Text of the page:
When I was stationed at Kirtland Air Force Base in New Mexico one of my jobs was to prepare the training resources, develop response plans, and implement the training for the Kirtland Underground Munitions Storage Complex (KUMSC). At the time this was a one of a kind facility that combined physical and electronic security systems coordinated with a computer based system. Of course, this would mean unique issues would arise.
The first issue reared its head during a tour of the almost completed system. The facility contains storage areas and maintenance rooms. Each of these rooms are separated by a huge blast door. How huge? I can’t tell you…lets just say…Huge. The engineers for the system were proudly demonstrating the way the door could open and close for a group of high-ranking officers. I was there to film the procedure for training.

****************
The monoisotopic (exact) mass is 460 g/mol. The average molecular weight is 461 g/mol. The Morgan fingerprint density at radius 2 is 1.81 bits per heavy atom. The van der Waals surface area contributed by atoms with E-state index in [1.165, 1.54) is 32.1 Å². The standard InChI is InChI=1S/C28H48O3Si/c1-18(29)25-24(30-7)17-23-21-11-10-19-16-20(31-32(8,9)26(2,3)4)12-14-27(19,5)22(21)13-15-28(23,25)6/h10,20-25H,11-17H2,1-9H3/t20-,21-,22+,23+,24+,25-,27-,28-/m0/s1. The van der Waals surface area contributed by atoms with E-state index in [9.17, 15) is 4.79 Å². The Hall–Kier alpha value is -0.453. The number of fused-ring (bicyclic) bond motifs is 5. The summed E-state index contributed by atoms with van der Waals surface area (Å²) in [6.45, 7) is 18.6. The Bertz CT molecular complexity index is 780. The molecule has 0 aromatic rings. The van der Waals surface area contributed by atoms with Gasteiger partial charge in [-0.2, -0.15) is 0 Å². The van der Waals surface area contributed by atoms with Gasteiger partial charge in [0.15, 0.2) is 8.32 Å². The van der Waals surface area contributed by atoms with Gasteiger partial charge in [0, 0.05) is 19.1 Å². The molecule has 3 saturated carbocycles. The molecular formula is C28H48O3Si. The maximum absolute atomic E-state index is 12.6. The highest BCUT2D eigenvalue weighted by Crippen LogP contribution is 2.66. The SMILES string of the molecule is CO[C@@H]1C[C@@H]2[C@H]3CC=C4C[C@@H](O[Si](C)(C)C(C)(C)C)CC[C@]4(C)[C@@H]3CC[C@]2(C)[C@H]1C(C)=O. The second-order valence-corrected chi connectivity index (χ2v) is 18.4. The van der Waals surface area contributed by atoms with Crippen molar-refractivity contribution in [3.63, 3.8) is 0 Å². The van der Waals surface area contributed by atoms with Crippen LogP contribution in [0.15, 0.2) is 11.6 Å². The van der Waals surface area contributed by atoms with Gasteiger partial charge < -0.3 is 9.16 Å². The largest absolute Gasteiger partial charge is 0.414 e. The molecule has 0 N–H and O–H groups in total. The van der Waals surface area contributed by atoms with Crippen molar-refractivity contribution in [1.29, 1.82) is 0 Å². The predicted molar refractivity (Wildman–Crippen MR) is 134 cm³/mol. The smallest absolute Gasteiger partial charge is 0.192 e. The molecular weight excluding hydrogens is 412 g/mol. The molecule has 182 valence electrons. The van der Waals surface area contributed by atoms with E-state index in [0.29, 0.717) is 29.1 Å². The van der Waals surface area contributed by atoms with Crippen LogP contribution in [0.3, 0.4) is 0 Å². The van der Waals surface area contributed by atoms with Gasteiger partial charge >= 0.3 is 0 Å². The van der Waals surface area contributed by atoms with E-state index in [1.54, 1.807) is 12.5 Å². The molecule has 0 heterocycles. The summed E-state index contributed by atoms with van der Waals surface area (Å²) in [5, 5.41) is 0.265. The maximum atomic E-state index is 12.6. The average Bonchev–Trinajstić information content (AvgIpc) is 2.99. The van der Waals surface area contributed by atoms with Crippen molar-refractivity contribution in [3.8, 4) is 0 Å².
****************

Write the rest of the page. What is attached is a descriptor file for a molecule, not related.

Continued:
The engineer called the control room and asked for the door to be closed. Slowly the door began to move and in about 5 minutes finished its journey. Then there was a loud click as the locking mechanism slid into place. After a few minutes of bragging about his door, the engineer called the control room for the door to be opened. On command…the door…began to squirt hydraulic fluid all over the floor.
For the next 8 hours, we all sat on the floor waiting for another group of engineers to fix the door.
This would not be the last glitch by any means…I would spend many hours waiting to be rescued in the coming months.